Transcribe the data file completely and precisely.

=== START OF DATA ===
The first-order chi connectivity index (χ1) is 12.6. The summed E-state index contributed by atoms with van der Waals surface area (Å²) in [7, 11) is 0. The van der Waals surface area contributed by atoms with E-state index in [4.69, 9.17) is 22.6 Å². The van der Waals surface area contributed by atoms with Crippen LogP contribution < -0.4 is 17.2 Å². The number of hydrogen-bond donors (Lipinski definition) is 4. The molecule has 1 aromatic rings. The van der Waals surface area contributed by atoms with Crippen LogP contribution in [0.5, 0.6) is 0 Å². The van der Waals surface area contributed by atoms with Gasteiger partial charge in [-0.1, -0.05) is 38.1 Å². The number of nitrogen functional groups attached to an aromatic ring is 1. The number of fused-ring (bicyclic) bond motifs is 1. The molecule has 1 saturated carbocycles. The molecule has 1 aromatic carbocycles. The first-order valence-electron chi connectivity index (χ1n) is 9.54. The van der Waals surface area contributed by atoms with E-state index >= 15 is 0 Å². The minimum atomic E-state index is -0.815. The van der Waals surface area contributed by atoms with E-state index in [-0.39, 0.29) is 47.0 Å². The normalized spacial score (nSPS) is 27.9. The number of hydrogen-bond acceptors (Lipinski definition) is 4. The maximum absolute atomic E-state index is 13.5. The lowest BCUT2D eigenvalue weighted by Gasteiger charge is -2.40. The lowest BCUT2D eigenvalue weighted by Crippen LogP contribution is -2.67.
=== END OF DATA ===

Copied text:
The first-order chi connectivity index (χ1) is 12.6. The summed E-state index contributed by atoms with van der Waals surface area (Å²) in [7, 11) is 0. The van der Waals surface area contributed by atoms with E-state index in [4.69, 9.17) is 22.6 Å². The van der Waals surface area contributed by atoms with Crippen LogP contribution < -0.4 is 17.2 Å². The number of hydrogen-bond donors (Lipinski definition) is 4. The molecule has 1 aromatic rings. The van der Waals surface area contributed by atoms with Crippen LogP contribution in [0.5, 0.6) is 0 Å². The van der Waals surface area contributed by atoms with Gasteiger partial charge in [-0.1, -0.05) is 38.1 Å². The number of nitrogen functional groups attached to an aromatic ring is 1. The number of fused-ring (bicyclic) bond motifs is 1. The molecule has 1 saturated carbocycles. The molecule has 1 aromatic carbocycles. The first-order valence-electron chi connectivity index (χ1n) is 9.54. The van der Waals surface area contributed by atoms with E-state index >= 15 is 0 Å². The minimum atomic E-state index is -0.815. The van der Waals surface area contributed by atoms with E-state index in [-0.39, 0.29) is 47.0 Å². The normalized spacial score (nSPS) is 27.9. The number of hydrogen-bond acceptors (Lipinski definition) is 4. The maximum absolute atomic E-state index is 13.5. The lowest BCUT2D eigenvalue weighted by Gasteiger charge is -2.40. The lowest BCUT2D eigenvalue weighted by Crippen LogP contribution is -2.67.